Dental Insurance Store makes it easy to see what benefits each dental carrier offers by simply clicking the Plan Details link for the plan you are considering. Every plan’s procedures are clearly displayed so you can easily choose a plan that meets your particular dental needs.

*Tip: All our discount dental plans and dental DHMO plans offer veneers as a benefit. You heard it here first.

ANNUAL MAXIMUMS Also known as annual limits or yearly maximums, this is the total amount of money a PPO or Indemnity plan will contribute toward your care in a year. A “year” can either be based on your anniversary date when you joined the plan or the calendar year, depending on the insurance company.

An annual maximum typically ranges from $750 to $1,500. Let’s say you have a plan with a $750 annual maximum and a $50 deductible. You undergo a $500 procedure and after paying your $50 deductible, the plan pays 50% and you pay 50%. (For those of you that were passing notes in math class that means you pay $225 and the plan pays $225.) Six months later you need a $750 procedure and the plan pays 50% of that ($375).

Together the plan has paid $225 for the first procedure and $375 for the second, a total of $600. That means with a $750 annual maximum, the plan will pay $150 for any other dental procedure during the remainder of that 12-month period. Anything above that is your responsibility.

*Tip: If you are a seasoned citizen that suspects you are going to need lots of dental work to regain your smile, DHMO’s and Discount Dental Plans have no annual maximums.

WAITING PERIOD As mentioned earlier, a waiting period is a specified time before certain dental procedures can be utilized through the plan. Waiting periods do serve a specific purpose that benefits both dental carrier and customer: it prevents people from dropping coverage after having an expensive procedure. 

Why should you care? Let’s say your neighbor has a dental plan with a $30 monthly premium and has paid just two months’ premiums before obtaining $600 worth of dental treatment. That means the insurance company will have less money to pay for other members’ oral care, including members like you that may have been paying premiums into that same plan for years.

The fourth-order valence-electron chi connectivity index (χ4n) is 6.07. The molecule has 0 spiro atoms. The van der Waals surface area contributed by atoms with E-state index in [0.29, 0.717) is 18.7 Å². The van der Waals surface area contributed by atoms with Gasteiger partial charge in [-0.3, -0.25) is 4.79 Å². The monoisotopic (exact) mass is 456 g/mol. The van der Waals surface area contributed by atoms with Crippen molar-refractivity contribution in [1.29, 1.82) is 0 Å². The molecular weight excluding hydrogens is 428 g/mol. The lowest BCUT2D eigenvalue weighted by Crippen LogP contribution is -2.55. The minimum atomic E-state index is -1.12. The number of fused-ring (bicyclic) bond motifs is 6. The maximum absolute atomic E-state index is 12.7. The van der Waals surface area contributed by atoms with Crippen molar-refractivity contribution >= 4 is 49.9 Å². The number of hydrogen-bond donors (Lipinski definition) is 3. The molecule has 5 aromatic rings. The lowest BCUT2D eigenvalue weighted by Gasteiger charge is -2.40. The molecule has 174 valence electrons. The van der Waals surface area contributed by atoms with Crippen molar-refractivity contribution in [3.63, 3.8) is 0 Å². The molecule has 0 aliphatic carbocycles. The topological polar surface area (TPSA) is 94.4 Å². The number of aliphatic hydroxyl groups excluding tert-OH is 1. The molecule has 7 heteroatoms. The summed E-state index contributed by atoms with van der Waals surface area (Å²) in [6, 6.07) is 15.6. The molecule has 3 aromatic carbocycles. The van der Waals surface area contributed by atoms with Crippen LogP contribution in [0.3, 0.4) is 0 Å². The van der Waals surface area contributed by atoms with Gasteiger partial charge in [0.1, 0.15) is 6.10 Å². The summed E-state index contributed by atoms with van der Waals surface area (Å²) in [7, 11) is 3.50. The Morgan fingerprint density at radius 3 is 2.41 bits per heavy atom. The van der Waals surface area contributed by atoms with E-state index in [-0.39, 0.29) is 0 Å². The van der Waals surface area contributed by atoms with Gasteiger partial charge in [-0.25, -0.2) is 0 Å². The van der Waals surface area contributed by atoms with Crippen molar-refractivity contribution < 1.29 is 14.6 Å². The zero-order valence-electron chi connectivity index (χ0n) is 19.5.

That in turn, would drive up everyone’s premiums and since we’re all in this insurance pool together, everyone loses.  

PPO’s and Indemnity plans often have waiting periods, generally six months on basic services and 12-months for major services. Also, since waiting periods generally apply to more expensive procedures, this provides you extra time to budget for the copays or coinsurance contained in your plan.

One other note on waiting periods…wait for it… waiting periods are one-time only for as long as you have the same plan. So whether you are new to a plan or have had the same one for years, after the initial waiting period you will never have another one, unless your plan changes or you change plans.

To recap, there are five things to consider when looking for a dental plan:

  • Do you have an immediate need?
  • Do you have a favorite dentist and if so, does that dentist take the plan you are considering?
  • Is price (premium) more important to you or a full range of just-in-case benefits?
  • Does the plan you are considering have an annual maximum? If so, will it be enough if you and your chompers have a bad year?
  • Are you willing to wait during a waiting period or do you need help now?

Thanks for reading this edition of Agent Straight-Talk and joining us for our entire March series.  If you have missed any of the other posts from the month, please check them out here:

Pearls of Dental Wisdom for Seniors

The Whole Tooth About Dentures

Dental Inplants Are Alternative to Dentures

 And remember, “Wear a smile – one size fits all.” Email us at

Copyright 2013 Bloom Insurance Agency, LLC©